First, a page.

The cemetery of the camp was situated here in the south-western outskirts of Moosburg, an area called Oberreit, among whom 22 or 23 buried were British. From 1946- 1958 the mortal remains moved to central cemeteries before finally being closed in 1958 when 866 bodies were exhumed and reburied at the military cemetery in Schwabstadl near Landsberg. The bodies of 33 Italians were reburied at the Italian Memorial Cemetery near Munich. In 1982 the Moosburg City Council purchased a plot at the site of the old Oberreit cemetery and erected a wooden cross with a simple stone remembering the dead of Stalag VII A.
 
In the autumn of 2014 on the 75th anniversary of the opening of the camp, this historical marker was relocated at the site, its façade covered by this bronze plaque but steel helmet remaining above.
Today the municipal authorities have seen fit to place a dog association right next to it...
 
...whilst in the town itself this memorial, the Heimatvertriebenen, from 1958 commemorates the Germans' suffering; by 1950 1,931 out of 8,677 Moosburg citizens were refugees fleeing the Soviets. On the right are views down the same road, Sudetenlandstraße, then and now.
 
Today there are still vestiges of the original barracks being used, and along Schlesierstraße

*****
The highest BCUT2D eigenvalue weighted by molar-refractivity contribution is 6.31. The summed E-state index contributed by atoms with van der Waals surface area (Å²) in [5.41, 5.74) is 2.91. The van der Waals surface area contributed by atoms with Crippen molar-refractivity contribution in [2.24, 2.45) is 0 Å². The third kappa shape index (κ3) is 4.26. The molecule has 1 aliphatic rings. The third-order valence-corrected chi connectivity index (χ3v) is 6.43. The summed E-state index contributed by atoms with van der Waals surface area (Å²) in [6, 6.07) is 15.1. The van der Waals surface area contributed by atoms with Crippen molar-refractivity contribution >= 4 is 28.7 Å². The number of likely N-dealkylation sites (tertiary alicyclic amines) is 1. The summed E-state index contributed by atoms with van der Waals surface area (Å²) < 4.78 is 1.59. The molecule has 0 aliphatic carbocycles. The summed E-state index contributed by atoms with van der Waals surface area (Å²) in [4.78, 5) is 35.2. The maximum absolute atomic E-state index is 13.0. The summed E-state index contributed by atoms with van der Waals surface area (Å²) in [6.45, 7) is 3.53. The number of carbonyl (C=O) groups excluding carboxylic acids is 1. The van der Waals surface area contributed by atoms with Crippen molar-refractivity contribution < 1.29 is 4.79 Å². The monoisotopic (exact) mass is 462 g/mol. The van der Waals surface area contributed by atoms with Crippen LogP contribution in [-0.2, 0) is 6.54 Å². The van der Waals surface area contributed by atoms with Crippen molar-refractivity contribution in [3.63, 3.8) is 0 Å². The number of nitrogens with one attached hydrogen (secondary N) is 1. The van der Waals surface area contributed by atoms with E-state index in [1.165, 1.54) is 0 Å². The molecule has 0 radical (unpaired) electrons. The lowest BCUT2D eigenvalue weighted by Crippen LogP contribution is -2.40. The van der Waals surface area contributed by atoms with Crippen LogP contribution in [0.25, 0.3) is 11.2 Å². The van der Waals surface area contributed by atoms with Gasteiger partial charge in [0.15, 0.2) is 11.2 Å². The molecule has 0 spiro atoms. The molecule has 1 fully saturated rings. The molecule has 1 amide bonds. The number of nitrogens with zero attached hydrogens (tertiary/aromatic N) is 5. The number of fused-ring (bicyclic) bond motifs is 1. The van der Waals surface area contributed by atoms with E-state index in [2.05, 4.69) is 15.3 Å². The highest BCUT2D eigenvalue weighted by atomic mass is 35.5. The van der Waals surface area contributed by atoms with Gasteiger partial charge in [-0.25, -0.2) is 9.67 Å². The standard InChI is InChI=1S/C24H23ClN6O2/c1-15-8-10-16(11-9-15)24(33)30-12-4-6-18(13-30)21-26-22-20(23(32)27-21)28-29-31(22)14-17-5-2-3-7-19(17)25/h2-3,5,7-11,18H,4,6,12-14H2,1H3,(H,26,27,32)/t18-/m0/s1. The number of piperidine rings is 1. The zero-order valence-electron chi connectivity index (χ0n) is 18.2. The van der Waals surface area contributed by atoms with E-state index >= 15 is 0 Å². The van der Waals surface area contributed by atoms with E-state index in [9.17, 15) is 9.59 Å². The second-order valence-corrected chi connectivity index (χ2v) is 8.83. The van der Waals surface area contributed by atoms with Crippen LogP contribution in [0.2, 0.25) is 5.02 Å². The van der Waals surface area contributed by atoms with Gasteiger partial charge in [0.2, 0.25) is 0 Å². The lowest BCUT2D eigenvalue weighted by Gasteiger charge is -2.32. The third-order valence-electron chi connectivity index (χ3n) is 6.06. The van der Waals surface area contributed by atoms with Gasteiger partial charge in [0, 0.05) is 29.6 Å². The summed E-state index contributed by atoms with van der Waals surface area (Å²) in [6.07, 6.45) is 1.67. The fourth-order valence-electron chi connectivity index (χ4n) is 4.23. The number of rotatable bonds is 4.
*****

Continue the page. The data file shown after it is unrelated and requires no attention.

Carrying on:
For a site devoted entirely to Moosburg: Moosburg Online
 
Nearby in front of St. Pius church on land devoted to serve as a memorial to the prisoners of the stalag is this fountain, the Stalag Gedenkbrunnen, which had been created by a French prisoner in 1942 and set up in 1963.
The West and South entrances to St. Kastulus during the 1930s and today
Inside the church during the Nazi era and today
 
At the foot of the Johannes tower on Thalbacher straße in a 1935 photograph and today. The rental office across the narrow passage from the tower was demolished that year. On the right is the tower from the other side on the High Street during the war and today.
  
Hitlerjugend in 1937 and the site today- at the other end of the square is the war memorial shown on the right with Bürgermeister Dr. Müller in front of the memorial on March 10, 1940 and today, the Nazi flags being replaced by the red ensign. In 1935 there were plans in Moosburg to redesign Münsterplatz for political rallies by introducing a wide flight of steps leading from Leinbergerstraße to two "honour temples" and a Gemeinschaftshaus at the choir of St. Kastulus which would be directly reminiscent of Munich's Königsplatz although in the end it was never realised.
 
Moosburg railway station in 1935 and now


Landstraße
Photo developer Georg Reindl driving the first car in Moosburg- a Kolibri- in 1908 on Weingraben


Auf dem Gries in 1936 and during the 2016 Herbstshau and looking the other direction in a watercolour by Valentin Ott just before the war.
One of the oldest gable-topped houses in Germany shown in a colourised photograph taken just after the war, and as depicted in a 1941 sketch by a French prisoner of war interned in Stalag VII A.

My favourite Pub on Herrnstraße, formerly a bakery, and looking the other way towards Herrnstraße 293, the second building on the right, where the Jewish administration was housed after the war from January 1946 to February 1951. At the end of the road is the town hall.